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BCM Specializes in Providing Patient DNA Skin Regeneration for Difficult Wound..

Updated: Jun 29

BCM Specializes in Providing Patient DNA Skin Regeneration for Difficult and/or Impossible-to-Heal Wounds.

BCM Industries has developed a number of new regenerative tissue technologies and products that assure a reduced level of patient rejection of human tissue. These advanced products are designed to deliver a higher level of surgical success, a reduction of common side effects, improved patient healing and recovery time, and a lower total lifetime medical and lost employment income costs.

There are many types of wounds, burns, scars or desired body changes that medical professionals can address by employing BCM product lines that include B Matrix™, the Cutus Novem Scaffold™ and/or the Tilage Scaffold™.

BCM specializes in providing wound healing for “Difficult” and/or “Impossible-to-Heal” wounds. Typically the terms “Difficult” or “Impossible-to-Heal” means the wound is in a location on the body that encounters a lot of movement (a lot of skin stretching and torque)– or no movement (a more limited blood circulation location). It also means an open wound area is not able to generate skin in significant volume to cover the open wound, or will require a long period of time thus exposing the open wound to a high risk of infection.

healing “Difficult” and/or “Impossible-to-Heal” wounds!

Diabetic Foot Ulcer (DFU) is a specialized segment of wound care. It is estimated that between 15% and 25% of diabetes mellitus patients will incur skin ulcers below their ankles , during their lifetime. Nearly every patient incident of DFU seriously affect the patient’s quality of life, can be limb-and life-threatening, and are responsible for a majority of hospital admissions.

The lifetime risk of a foot ulcer in patients with diabetes (Type 1 or 2) may be as high as 34 percent. [1-3] DFUs are a major cause of morbidity [4], accounting for approximately two-thirds of all nontraumatic amputations performed in the United States. [5,6] Infected or ischemic diabetic foot ulcers account for approximately 25 percent of all hospital stays for patients with diabetes. [7]

BCM skin products are designed to assist healthcare professionals in addressing DFU issues of wound closure. The BCM regenerative advanced wound care system will soon be offering a complete kit that includes the required materials for a successful skin replacement tissue regeneration. The kits will include all items, devices, instruction procedures and supplies for the complete patient’s autologous tissue regeneration and replacement.

To meet the unique needs of each individual patients, BCM will provide multiple size Cutus Novem Scaffold™ Kits. These Kits are based upon the size of the wound that requires treatment, from 0.01 sq. meters (10cm x 10cm) up to 1 square meter.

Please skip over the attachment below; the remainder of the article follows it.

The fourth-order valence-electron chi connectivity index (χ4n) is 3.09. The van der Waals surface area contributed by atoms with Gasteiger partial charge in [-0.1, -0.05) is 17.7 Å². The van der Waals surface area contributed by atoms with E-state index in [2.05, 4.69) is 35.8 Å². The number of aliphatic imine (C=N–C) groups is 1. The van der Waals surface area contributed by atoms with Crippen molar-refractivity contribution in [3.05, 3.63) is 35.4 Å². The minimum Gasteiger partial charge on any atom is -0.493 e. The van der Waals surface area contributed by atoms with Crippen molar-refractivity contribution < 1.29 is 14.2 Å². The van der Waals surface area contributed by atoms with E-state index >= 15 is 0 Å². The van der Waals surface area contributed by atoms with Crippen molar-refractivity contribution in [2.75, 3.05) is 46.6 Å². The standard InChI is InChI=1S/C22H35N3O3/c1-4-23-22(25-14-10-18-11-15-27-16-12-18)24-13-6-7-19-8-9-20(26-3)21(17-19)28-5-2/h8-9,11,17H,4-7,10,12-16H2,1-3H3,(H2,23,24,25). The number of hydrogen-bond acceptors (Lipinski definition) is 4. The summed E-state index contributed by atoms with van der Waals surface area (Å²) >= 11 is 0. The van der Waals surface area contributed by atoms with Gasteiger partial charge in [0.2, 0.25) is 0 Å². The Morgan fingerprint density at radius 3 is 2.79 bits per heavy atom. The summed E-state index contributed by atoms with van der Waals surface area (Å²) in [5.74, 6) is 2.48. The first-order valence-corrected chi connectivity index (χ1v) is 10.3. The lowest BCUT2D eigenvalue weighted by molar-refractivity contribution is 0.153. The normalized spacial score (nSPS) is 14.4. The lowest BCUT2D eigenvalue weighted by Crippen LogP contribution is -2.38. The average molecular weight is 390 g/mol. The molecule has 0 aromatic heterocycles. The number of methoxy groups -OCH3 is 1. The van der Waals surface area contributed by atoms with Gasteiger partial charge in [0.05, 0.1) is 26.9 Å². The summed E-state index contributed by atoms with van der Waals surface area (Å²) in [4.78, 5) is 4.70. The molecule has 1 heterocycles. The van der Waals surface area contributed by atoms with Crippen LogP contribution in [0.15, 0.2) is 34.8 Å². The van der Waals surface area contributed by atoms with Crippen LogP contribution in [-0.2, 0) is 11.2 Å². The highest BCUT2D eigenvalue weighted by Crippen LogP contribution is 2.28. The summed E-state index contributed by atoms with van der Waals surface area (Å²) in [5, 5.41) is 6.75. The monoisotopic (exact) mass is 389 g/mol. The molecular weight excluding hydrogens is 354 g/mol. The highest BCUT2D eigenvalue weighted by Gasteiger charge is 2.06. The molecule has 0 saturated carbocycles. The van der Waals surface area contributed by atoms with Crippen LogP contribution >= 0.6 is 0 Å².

The provided BCM Data (Graphic Warning) video below presents images of some example types of “Difficult” or “Impossible-to-Heal” wounds which are candidates for BCM advanced wound care products.

The regulatory approved delivery of these BCM wound care products to hospitals and health care facilities is scheduled to commence in late 2020. Interested hospital, treatment centers, surgeons and possible recipients of BCM delivered skin burn injury regenerative products should contact BCM or the Right To Heal (RTH) Foundation at their websites.

Sources: https://www.uptodate.com/contents/management-of-diabetic-foot-ulcers [1] Boulton AJ, Armstrong DG, Albert SF, et al. Comprehensive foot examination and risk assessment: a report of the task force of the foot care interest group of the American Diabetes Association, with endorsement by the American Association of Clinical Endocrinologists. Diabetes Care 2008; 31:1679. [2] National Diabetes Data Group. Diabetes in America, 2nd Edition, National Institutes of Health, Washington, D.C p.409. [3] American Diabetes Association. Clinical Practice Recommendations: foot care in patients with diabetes mellitus. Diabetes Care 1996; 19:S23. [4] Armstrong DG, Boulton AJM, Bus SA. Diabetic Foot Ulcers and Their Recurrence. N Engl J Med 2017; 376:2367. [5] Ramsey SD, Newton K, Blough D, et al. Incidence, outcomes, and cost of foot ulcers in patients with diabetes. Diabetes Care 1999; 22:382. [6] Gregg EW, Sorlie P, Paulose-Ram R, et al. Prevalence of lower-extremity disease in the US adult population >=40 years of age with and without diabetes: 1999-2000 national health and nutrition examination survey. Diabetes Care 2004; 27:1591. [7] American Diabetes Association: Statistics about diabetes: diabetes from the national diabetes statistics report, 2014 (released 06/10/14). http://www.diabetes.org/diabetes-basics/statistics/ (Accessed on September 02, 2015). [8] source: Global Epidemiology of Diabetic Foot Ulceration: A Systematic Review and Meta-Analysis https://www.researchgate.net/publication/307577314_Global_Epidemiology_of_Diabetic_Foot_Ulceration_A_Systematic_Review_and_Meta-Analysis [9] WHO https://apps.who.int/iris/bitstream/handle/10665/204871/9789241565257_eng.pdf;jsessionid=7E1807FAEF9C41E8EF5A7A8F4594F5DA?sequence=1

#Wounds #BCMIndustries #RighttoHealFoundation #BCMAdvancedwoundcareproducts

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